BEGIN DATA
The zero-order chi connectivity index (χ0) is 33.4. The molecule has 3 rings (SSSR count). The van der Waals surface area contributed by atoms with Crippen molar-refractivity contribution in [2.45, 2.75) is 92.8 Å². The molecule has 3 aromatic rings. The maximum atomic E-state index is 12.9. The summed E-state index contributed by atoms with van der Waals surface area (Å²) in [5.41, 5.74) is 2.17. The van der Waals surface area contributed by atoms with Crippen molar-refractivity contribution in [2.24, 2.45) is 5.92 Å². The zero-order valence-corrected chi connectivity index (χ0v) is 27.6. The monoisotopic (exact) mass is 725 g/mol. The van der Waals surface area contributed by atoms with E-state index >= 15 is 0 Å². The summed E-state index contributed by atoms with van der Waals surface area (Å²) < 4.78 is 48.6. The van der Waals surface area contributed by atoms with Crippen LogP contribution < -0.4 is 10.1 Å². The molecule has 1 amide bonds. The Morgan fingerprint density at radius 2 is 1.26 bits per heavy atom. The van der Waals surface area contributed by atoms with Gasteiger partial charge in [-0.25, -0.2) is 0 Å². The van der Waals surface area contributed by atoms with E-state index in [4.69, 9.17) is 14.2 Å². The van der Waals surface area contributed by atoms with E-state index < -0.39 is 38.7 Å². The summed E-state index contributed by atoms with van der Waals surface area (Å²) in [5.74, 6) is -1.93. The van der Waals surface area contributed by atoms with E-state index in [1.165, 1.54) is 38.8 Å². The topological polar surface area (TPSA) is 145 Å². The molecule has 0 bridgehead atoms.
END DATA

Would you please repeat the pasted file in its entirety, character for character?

The zero-order chi connectivity index (χ0) is 33.4. The molecule has 3 rings (SSSR count). The van der Waals surface area contributed by atoms with Crippen molar-refractivity contribution in [2.45, 2.75) is 92.8 Å². The molecule has 3 aromatic rings. The maximum atomic E-state index is 12.9. The summed E-state index contributed by atoms with van der Waals surface area (Å²) in [5.41, 5.74) is 2.17. The van der Waals surface area contributed by atoms with Crippen molar-refractivity contribution in [2.24, 2.45) is 5.92 Å². The zero-order valence-corrected chi connectivity index (χ0v) is 27.6. The monoisotopic (exact) mass is 725 g/mol. The van der Waals surface area contributed by atoms with E-state index >= 15 is 0 Å². The summed E-state index contributed by atoms with van der Waals surface area (Å²) < 4.78 is 48.6. The van der Waals surface area contributed by atoms with Crippen LogP contribution < -0.4 is 10.1 Å². The molecule has 1 amide bonds. The Morgan fingerprint density at radius 2 is 1.26 bits per heavy atom. The van der Waals surface area contributed by atoms with Gasteiger partial charge in [-0.25, -0.2) is 0 Å². The van der Waals surface area contributed by atoms with E-state index in [4.69, 9.17) is 14.2 Å². The van der Waals surface area contributed by atoms with E-state index < -0.39 is 38.7 Å². The summed E-state index contributed by atoms with van der Waals surface area (Å²) in [5.74, 6) is -1.93. The van der Waals surface area contributed by atoms with E-state index in [1.165, 1.54) is 38.8 Å². The topological polar surface area (TPSA) is 145 Å². The molecule has 0 bridgehead atoms.